For more than twenty-five years Martha Madigan has been creating photograms that refer to, record and/or transform aspects of nature and the human figure. Born in Milwaukee, Wisconsin in 1950, Madigan studied at the University of Wisconsin at Madison (B.S.) and the School of the Art Institute of Chicago (M.F.A.). Throughout her career, she has explored a variety of light-sensitive materials from the earliest cyanotype process to the latest technology in digital color photography. Working predominantly under the sunlight of Pennsylvania and Maine with models who are most often her own three children, Madigan seeks to find “the essential truth in the teachings of nature; death and life as a continuum; the temporary nature of the body; and the struggle between human desire and spiritual evolution.”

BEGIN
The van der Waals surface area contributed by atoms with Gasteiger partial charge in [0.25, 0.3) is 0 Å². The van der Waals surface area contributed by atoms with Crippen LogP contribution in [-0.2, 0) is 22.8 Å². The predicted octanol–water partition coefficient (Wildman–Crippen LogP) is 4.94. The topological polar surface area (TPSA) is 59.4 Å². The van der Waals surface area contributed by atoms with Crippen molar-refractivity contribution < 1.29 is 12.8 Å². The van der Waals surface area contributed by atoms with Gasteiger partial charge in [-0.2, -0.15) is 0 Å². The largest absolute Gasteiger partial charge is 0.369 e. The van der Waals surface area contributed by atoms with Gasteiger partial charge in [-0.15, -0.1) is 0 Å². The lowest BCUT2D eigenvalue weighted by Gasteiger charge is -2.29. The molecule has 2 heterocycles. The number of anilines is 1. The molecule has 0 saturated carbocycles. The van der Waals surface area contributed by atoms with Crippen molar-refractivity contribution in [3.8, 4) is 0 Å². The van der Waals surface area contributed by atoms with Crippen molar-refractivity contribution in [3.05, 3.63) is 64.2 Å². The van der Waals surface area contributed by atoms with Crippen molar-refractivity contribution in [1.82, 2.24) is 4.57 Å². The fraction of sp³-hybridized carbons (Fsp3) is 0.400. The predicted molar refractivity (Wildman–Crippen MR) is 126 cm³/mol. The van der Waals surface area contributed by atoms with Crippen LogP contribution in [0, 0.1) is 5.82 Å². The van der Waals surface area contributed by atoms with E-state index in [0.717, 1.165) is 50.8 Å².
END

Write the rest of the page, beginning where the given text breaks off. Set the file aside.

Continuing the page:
For Madigan, her work is a direct experience of light and the fragility of life through the seasons. A professor a Tyler School of Art, Temple University in Philadelphia since 1979, Madigan has been honored with numerous awards of distinction including a 1996 Leeway Grant for Excellence in Photography. In 1996, the Haggerty Art Museum in Milwaukee organized her first solo museum exhibition, and that same year she completed her first public commission: the signature artwork for the CoreStates Center sports arena in Philadelphia. Madigan is represented in numerous museum collections including the Art Institute of Chicago, The Detroit Institute of Arts, The Metropolitan Museum of Art, and the Philadelphia Museum of Art.